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A Piece of Bread
September 7, 1975

St. Paul's United Methodist Church

A piece of bread made of wheat flour, water, yeast. A piece of bread. Some eat it. They'll put butter on it with perhaps jam or peanut butter, and they'll eat it. Some like to toast it first. Some play with it. They'll nibble, pull or cut away the crust. Some complain about the piece of bread. I don't like the crust. I want dark bread. I want white. I want it my way when I want it! Some feed it to pets, Some throw it away into the basket, the garbage can or down the disposal. 

A piece of bread. Some are dying for a piece of bread, literally dying. Who of us has ever really been hungry? Perhaps some of you knew hunger in the Depression when the bread lines distributed a piece of bread. But even then, hunger was for short periods. Americans have not known hunger like millions in the world today. At least 460 million are starving right now. It is difficult for us to conceive of hunger, much less, starvation, and 460 million is just incomprehensible. In some countries 25% of the children--one out of four--die before the age of four. Malnutrition is the biggest single contributor to these deaths. It is difficult to comprehend. 

An executive of an international relief organization after an extended tour, wrote, "Hunger has a face. I know. I have looked into it. Hunger is a Bengali face, a little mother named Jobeda whom I found in the shade of a tattered lean-to in a refugee camp in Dacca. A small withered form lying close beside her whimpered and stirred. Instinctively, she reached down to brush away the flies. Her hand carefully wiped the fevered face of her child. At six years, acute malnutrition had crippled his legs, left him dumb, and robbed him of his hearing. All that was left was the shallow, labored breathing of life itself, and that, too, would soon be gone. But death is no stranger to Jobeda. She has seen starvation take away her husband and five of her seven children.”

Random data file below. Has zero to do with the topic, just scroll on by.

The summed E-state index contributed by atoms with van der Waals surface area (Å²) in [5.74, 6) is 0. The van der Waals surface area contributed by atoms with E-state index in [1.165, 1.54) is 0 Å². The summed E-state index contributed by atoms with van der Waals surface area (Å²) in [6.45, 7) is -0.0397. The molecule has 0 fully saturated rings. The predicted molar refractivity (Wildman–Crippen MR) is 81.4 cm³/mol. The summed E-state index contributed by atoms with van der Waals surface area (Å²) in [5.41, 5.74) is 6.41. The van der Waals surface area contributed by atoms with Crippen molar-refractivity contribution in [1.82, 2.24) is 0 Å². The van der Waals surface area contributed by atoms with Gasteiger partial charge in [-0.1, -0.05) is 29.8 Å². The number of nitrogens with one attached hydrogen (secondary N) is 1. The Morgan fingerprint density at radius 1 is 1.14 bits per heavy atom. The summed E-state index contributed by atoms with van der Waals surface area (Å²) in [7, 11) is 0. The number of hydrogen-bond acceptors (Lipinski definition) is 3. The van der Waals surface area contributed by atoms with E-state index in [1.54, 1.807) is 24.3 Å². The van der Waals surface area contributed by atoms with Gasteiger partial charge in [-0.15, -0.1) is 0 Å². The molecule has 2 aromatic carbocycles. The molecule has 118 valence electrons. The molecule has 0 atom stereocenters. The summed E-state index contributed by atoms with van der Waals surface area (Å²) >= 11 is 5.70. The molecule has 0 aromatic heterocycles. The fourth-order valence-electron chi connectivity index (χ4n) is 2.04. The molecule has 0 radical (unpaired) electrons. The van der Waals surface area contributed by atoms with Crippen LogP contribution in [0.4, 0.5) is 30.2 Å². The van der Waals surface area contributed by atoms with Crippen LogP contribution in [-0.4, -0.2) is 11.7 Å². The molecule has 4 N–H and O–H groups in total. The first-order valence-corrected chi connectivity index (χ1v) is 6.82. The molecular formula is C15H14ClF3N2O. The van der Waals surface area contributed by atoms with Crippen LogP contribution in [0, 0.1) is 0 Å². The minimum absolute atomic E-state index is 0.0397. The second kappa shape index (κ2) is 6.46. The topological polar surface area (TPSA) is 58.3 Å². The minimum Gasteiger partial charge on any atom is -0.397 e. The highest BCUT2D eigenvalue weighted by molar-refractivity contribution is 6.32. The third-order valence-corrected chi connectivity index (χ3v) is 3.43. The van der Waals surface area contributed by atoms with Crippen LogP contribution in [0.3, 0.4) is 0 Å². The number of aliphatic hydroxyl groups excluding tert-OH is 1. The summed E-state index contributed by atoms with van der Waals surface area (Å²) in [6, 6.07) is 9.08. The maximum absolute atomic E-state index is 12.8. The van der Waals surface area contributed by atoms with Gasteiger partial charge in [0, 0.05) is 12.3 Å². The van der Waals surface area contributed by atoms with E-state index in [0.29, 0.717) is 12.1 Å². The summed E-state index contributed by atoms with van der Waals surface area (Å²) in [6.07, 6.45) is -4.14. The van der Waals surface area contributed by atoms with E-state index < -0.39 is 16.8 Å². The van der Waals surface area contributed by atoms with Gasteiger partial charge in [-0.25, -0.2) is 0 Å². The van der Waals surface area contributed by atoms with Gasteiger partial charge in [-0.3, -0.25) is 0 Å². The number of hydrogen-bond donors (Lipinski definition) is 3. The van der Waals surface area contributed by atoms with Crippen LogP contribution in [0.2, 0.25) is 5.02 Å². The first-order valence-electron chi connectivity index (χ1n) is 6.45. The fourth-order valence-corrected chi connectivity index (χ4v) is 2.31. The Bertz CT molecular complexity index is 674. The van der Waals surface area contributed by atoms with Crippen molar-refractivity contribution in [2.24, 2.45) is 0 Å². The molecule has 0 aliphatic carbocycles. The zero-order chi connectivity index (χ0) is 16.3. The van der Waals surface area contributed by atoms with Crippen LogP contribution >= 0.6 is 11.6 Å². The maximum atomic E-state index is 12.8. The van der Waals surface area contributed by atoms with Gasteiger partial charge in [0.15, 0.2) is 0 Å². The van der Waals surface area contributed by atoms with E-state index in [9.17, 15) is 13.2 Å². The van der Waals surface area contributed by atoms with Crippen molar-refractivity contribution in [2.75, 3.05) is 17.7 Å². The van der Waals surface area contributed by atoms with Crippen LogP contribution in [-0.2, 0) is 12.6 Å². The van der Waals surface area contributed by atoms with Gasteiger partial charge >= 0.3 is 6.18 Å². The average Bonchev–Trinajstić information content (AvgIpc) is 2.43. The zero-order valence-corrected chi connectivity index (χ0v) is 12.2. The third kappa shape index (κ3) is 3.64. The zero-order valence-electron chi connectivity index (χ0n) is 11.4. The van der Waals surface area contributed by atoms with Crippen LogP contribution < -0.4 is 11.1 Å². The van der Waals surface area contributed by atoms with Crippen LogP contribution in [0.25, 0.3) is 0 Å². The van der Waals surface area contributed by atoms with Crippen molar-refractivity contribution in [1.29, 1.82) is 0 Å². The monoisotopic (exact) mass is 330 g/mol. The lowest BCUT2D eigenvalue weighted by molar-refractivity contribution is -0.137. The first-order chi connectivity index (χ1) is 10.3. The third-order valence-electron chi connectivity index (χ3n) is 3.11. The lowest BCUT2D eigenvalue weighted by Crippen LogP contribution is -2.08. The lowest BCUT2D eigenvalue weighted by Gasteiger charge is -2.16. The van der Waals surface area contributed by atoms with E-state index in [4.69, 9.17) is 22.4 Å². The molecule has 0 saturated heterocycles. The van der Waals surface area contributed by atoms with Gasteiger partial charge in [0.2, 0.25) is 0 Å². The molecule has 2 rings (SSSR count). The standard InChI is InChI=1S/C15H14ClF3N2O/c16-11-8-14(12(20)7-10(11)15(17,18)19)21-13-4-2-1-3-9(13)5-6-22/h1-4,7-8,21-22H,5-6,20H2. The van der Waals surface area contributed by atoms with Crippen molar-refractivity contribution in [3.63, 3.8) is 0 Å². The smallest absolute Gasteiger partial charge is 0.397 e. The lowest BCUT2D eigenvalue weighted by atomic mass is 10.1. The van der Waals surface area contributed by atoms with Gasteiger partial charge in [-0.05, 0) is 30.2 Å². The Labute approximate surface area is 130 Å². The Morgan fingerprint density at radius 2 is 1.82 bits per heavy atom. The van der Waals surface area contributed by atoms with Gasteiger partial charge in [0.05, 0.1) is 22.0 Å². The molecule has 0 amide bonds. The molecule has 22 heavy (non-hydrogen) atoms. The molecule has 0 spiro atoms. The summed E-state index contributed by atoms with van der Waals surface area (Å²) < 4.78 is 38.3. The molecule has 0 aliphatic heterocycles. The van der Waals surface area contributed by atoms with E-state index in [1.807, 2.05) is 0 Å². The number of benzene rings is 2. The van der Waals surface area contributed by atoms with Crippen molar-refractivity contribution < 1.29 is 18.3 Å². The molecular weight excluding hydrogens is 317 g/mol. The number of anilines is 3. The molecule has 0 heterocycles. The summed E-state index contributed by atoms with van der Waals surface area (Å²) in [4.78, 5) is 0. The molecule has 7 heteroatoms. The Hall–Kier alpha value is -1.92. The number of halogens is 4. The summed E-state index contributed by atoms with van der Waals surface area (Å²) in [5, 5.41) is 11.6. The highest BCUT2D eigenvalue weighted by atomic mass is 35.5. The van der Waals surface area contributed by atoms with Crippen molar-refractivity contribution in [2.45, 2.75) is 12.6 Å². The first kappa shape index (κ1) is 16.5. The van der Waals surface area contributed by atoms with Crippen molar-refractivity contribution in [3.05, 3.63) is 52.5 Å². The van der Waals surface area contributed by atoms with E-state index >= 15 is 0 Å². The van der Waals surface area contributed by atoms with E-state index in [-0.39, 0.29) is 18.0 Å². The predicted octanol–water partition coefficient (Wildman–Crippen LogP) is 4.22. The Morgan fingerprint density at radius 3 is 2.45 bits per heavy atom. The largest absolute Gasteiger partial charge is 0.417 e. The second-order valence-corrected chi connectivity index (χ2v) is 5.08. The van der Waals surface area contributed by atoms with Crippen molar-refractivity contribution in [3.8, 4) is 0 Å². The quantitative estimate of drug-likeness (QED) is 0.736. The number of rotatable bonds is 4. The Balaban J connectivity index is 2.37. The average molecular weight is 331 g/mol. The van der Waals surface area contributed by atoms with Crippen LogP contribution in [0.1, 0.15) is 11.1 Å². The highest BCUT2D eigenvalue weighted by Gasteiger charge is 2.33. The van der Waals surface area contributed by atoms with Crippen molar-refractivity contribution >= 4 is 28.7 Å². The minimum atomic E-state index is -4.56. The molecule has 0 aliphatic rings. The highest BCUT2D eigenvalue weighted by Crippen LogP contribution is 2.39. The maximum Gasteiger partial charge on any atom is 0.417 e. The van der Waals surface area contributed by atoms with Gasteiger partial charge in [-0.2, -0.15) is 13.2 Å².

Hunger has a face. Hunger kills people. Every minute, a man, woman or child dies from starvation. A piece of bread. When you come forward today and are given apiece of bread, remember those who are dying for a piece of bread. 

The tragedy is increased by the fact that there is enough bread for everyone. There is enough food. It is a matter of distribution. Are you and I prepared to lower our standard of living that the world may eat? Will you and I pressure our leaders into entering into trade agreements, programs that do not just handout food in bread lines, but reorganize the economic order under which the world operates? It is unjust. It can be changed. May a piece of bread challenge you to express concern for the hungry. 

When you come forward today and are given a piece of bread, may it not only symbolize the crisis of hunger in our world today, but may it be a symbol of hope. The piece of bread dipped in the juice of the grape symbolizes the very life of Jesus Christ. The God who made the heavens and the earth, universe upon universe, so loves this world, so loves the hungry, the mistreated, the oppressed, that he sent his Son to this earth. His Son gave up his life. We break the bread as we hand you your piece, symbolizing the broken life of Christ. He loves you so much he died, giving up his life. He pronounces your life good, and calls you into his service that you may, in turn, give your life, serving him, doing his work, being his agents, that the hungry may be fed. 

A piece of bread. Don't take it lightly. It represents the love of God for you and it represents the needy of this world who, dying for want of a piece of bread, need you to care. 

© 1975 Douglas I. Norris